Often, the enjoyment of a work of art requires one to forget about its message and simply focus on its sensory appeal. In other cases, the work of art is the message.
The project of cultural diplomacy often straddles this border between agenda and art for art's sake, and at a time when U.S.-Russian relations are publicly frayed, cultural exchange can help to keep tensions at bay. Last week, Grammy Award-winning American saxophonist Bill Evans, a former bandmate of Miles Davis, performed with his band "Soulgrass" at Spaso House, the official residence of the U.S. ambassador.
This concert marked the end of the group's 12-concert tour through Russia. Evans and his rugged clan seemed slightly out of place against the backdrop of blue-white curtains and ornamental columns of Spaso House, but that did not seem to impede the audience's enjoyment of the music itself.
After a brief introduction in Russian from Ambassador McFaul, Soulgrass shook the walls with their unique combination of bluegrass and hard-hitting jazz-fusion, and despite the formal atmosphere, by the end of the concert even the most stoic of Russian feet were tapping. One young woman even stood up in the aisle and began to sway to the rhythm of the pounding bass.
After Evans and his band gave an encore performance of "I Don't Know About Love," a piece from their new album "Dragonfly," the audience left the northern wing and entered the grand hall for the reception, uttering murmurs of satisfaction that were predominantly spoken in English.
While most of the audience seemed satisfied with the performance, a look around the room suggested that events like these were largely decorative, not diplomatic. The crowd was mostly made up of embassy contacts: people in the commerce sector, folks from the NASA Moscow Liaison Office, and executives of Russian branches of large companies like Ford. The impact of cultural exchange in the embassy itself was thus significantly dampened due to the fact that the people watching already had significant exposure to American culture.
However, outside the walls of Spaso House, the U.S. embassy's cultural agenda takes a much more important, if more subtle form. Along with hosting artists at semi-annual private events like the concert on Thursday night, the embassy finances and arranges tours for visiting performers. "On this particular tour we were able to get outside of the major cities, and we were able to meet people that don't normally get the opportunity to meet people like us or hear the kind of music that we play," Evans said during the show. "The U.S. Embassy and the people here made that possible, so that's a good deed."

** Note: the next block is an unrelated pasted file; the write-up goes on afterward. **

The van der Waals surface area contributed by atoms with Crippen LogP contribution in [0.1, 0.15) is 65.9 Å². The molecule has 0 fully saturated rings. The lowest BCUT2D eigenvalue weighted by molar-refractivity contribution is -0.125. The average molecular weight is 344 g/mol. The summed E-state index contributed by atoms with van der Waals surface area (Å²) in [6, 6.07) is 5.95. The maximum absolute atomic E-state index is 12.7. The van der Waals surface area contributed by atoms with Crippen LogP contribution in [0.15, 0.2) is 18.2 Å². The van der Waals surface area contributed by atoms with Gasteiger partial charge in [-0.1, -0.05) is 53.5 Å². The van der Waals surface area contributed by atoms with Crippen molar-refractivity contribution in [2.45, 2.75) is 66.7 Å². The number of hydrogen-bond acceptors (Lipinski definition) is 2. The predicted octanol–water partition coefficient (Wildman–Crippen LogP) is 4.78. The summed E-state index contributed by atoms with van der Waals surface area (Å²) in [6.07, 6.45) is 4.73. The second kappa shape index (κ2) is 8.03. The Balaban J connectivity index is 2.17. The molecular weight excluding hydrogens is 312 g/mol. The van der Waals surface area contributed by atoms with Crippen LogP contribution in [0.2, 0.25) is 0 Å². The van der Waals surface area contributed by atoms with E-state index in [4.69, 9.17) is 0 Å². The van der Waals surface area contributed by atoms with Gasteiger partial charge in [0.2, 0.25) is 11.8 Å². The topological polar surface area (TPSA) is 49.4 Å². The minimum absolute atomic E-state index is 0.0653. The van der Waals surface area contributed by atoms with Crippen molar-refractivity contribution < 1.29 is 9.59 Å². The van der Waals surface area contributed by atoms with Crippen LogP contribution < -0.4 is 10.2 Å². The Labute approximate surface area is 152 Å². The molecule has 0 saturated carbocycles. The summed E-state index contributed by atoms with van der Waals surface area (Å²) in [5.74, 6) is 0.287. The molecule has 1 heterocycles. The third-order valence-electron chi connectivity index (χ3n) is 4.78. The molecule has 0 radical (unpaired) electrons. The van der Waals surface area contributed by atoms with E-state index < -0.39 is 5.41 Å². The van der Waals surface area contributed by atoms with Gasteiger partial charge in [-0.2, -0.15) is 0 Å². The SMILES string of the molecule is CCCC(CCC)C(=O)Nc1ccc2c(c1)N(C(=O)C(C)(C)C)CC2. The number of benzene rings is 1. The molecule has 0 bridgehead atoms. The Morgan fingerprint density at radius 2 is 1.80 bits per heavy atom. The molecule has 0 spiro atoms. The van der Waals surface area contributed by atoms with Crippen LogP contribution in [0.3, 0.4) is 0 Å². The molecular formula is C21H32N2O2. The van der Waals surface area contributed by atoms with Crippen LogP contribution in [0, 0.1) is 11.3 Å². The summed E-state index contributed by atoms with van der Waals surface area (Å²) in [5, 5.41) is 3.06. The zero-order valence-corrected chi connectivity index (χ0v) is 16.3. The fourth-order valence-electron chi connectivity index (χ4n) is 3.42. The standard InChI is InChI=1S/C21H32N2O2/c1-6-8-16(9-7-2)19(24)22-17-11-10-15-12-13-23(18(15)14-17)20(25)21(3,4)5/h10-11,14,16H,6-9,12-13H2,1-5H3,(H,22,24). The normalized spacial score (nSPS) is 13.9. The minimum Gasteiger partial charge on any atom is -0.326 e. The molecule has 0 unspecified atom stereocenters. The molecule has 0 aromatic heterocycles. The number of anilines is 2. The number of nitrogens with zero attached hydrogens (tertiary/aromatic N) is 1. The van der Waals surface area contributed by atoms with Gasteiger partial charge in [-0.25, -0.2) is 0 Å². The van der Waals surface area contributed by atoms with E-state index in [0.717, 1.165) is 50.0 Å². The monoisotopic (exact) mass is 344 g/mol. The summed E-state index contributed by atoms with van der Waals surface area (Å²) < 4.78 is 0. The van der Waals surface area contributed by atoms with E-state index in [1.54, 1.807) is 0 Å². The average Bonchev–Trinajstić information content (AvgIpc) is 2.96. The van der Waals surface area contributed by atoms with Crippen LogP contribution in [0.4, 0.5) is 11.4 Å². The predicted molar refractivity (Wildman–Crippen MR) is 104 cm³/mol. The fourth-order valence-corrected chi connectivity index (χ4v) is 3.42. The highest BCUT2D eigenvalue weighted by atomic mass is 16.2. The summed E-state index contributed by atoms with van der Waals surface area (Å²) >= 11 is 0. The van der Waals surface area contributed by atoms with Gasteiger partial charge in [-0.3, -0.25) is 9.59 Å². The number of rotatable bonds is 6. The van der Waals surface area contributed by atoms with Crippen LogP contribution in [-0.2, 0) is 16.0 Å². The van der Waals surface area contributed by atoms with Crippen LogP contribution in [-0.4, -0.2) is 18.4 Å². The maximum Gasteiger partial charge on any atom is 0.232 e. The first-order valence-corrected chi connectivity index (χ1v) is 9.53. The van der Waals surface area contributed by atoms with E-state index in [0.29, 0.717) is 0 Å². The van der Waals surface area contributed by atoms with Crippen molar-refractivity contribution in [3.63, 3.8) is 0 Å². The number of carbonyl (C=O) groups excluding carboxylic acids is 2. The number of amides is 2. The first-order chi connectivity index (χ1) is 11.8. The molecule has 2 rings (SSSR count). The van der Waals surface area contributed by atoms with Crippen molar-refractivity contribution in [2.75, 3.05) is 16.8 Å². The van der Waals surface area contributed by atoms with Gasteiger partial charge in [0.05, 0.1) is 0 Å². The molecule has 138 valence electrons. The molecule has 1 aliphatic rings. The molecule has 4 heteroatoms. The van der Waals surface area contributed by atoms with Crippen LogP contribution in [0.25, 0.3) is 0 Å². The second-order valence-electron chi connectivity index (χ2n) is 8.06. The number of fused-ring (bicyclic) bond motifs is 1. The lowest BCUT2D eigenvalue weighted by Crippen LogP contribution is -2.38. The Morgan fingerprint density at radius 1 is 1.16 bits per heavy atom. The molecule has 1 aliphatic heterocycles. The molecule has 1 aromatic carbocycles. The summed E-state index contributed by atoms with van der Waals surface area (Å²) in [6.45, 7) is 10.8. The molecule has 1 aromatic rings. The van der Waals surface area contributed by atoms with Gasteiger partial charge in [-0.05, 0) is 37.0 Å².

This was not Soulgrass' first time in Russia, but every year the embassy has been expanding their tour, taking the group further and further away from Moscow. Last year they played in a festival in Sochi, while this year they made their way further afield to cities like Kursk, Bryansk, and Voronezh before heading north to Vladimir and Pskov. According to Evans, the band encountered a flood of enthusiasm wherever they went, playing every night to sold-out crowds and selling suitcases full of CDs. He said he was surprised by how fast his merchandise went but was happy to see the impact Soulgrass was having: "We would go out to the doors of the auditorium and greet every single person that left and they were so happy we were there. I think it was good to show that music is something that has no boundaries, you know, it transcends politics. It transcends everything."
Evans' fellow Miles Davis alum, jazz bass legend Marcus Miller, recently played shows in Moscow and St. Petersburg as well. "Relations between the U.S. and Russia aren't fantastic right now, but we're still sold out, you know what I mean? People are coming to make that connection." Miller said about cultural diplomacy "To see that we're human beings, that we care enough to come in and work with them one on one before a show, that's really important."
Supporting musicians is not the only way the U.S. Embassy promotes cultural exchange — Spaso House also recently played host to a reception celebrating the 20th anniversary of FLEX, a program giving gifted youth from the former Soviet Union a chance to study in the U.S. At the reception, former U.S. Senator Bill Bradley, a founder of the program, met with FLEX alumni, many of whom have gone on to have impressive careers in business and government.